Edison: The Invention of the Movies
Worldcat link: http://www.worldcat.org/oclc/57182599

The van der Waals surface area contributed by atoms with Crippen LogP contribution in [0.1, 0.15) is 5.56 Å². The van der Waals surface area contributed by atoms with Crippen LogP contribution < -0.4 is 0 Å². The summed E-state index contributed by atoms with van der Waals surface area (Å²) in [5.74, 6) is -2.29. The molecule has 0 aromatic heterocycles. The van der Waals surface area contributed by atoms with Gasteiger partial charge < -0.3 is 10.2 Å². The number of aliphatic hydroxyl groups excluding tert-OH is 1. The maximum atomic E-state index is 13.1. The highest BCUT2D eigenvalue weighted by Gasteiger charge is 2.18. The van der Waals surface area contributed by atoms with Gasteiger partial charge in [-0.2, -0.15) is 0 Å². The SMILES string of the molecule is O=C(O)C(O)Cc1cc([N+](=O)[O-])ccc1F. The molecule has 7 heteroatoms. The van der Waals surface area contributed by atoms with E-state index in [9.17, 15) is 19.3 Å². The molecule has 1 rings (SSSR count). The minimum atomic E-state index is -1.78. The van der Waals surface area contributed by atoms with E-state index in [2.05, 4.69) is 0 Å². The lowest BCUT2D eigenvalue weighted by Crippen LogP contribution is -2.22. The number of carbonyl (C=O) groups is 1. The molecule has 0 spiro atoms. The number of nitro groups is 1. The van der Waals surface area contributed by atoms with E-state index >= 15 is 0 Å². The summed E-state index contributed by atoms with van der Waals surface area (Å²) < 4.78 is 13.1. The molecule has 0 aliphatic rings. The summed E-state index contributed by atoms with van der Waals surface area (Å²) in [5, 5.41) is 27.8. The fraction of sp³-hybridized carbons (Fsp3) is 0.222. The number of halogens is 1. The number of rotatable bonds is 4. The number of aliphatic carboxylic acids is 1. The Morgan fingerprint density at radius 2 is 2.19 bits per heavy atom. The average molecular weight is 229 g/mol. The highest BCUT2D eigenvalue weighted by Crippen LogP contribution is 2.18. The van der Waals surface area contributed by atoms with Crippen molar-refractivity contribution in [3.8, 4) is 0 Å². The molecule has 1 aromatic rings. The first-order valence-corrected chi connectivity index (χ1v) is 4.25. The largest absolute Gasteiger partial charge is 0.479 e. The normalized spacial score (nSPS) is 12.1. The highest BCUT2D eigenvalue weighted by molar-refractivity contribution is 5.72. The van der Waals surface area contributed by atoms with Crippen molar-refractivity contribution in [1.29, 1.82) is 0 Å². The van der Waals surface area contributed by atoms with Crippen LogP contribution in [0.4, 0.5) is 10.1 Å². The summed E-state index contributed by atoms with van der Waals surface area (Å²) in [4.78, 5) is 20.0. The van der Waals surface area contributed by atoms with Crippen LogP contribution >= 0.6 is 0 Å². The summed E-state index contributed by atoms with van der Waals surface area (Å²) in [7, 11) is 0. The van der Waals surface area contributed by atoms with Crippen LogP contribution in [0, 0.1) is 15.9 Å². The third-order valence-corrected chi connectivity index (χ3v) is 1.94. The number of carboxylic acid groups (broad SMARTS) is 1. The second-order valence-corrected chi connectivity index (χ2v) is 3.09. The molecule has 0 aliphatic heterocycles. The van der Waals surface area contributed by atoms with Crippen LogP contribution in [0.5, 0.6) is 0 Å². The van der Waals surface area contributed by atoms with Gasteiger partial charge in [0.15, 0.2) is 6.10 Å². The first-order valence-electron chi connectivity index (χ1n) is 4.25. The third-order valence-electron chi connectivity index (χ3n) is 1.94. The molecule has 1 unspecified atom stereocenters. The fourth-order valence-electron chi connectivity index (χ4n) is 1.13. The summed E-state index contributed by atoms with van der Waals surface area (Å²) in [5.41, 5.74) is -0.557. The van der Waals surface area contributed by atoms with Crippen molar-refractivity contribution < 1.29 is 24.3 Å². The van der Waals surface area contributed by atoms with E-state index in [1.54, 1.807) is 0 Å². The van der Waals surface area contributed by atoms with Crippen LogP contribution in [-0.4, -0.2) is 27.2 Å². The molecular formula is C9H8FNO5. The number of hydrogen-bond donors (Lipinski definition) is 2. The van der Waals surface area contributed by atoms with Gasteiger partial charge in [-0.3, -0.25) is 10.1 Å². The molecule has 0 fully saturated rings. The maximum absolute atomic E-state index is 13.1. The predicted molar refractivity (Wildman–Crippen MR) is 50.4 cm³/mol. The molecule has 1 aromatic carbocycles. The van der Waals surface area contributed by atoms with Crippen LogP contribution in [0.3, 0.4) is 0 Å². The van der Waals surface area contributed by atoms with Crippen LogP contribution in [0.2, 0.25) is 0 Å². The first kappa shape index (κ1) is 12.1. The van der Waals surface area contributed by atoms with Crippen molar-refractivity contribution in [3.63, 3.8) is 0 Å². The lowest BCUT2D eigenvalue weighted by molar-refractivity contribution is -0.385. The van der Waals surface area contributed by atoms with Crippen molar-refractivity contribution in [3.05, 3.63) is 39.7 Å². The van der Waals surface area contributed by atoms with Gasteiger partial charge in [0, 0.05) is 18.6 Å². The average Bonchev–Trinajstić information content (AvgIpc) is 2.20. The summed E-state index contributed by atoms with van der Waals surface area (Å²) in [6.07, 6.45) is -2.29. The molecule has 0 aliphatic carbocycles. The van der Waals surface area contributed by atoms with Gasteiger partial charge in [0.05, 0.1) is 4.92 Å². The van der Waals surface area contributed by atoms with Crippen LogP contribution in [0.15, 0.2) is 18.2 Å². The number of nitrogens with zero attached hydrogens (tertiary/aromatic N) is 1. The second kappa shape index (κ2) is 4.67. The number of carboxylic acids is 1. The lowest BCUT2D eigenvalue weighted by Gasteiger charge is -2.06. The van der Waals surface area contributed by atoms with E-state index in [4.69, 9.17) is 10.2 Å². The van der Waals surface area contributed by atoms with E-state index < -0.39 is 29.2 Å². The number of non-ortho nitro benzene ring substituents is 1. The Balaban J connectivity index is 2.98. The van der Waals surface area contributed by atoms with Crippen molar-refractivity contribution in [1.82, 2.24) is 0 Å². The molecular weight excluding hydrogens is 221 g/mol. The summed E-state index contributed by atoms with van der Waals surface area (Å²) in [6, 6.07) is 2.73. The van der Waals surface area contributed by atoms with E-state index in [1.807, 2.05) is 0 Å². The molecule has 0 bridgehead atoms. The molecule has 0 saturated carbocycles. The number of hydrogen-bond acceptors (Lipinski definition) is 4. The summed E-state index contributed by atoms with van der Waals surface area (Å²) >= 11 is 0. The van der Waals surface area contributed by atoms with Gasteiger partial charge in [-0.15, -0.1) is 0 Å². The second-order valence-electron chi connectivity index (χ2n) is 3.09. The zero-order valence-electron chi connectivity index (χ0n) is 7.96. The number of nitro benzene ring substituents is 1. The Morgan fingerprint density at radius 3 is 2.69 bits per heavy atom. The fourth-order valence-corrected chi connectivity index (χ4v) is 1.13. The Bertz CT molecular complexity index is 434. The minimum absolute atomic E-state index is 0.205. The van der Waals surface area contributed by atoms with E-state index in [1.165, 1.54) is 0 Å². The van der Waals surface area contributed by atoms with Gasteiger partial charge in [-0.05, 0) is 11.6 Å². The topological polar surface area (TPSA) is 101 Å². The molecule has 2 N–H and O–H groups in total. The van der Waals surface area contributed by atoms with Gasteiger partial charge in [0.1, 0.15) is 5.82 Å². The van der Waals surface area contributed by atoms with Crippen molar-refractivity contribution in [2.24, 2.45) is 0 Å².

This is a collection of movies from the studio that “invented” them, the Thomas Edison Company. Although motion picture cameras were invented in several times and places (and the Lumiere brothers have a better claim on getting the first practical system into operation), this does include some of the earliest film footage that survives today. It’s fascinating to watch how the films evolved with audience expectations. At a certain point, Edison was no longer “cutting edge,” but for the first decade of film history, and particularly with the introduction of Edwin S. Porter as the chief director, Edison defined American filmmaking for the world. Some of his most memorable works include “The Great Train Robbery,” arguably the first “western” and “Jack and the Beanstalk,” which is reminiscent of Melies in its use of fantasy and effects. Also of interest is “Rescued from an Eagle’s Nest,” which starred future director D.W. Griffith. Since these movies were shot in and around New York City, there is a lot of interesting footage to show what my home town looked like a hundred years ago, and numerous other fascinating historical details. The whole set takes over fourteen hours to watch, but that’s less than many viewers today will “binge-watch” when doing a TV series.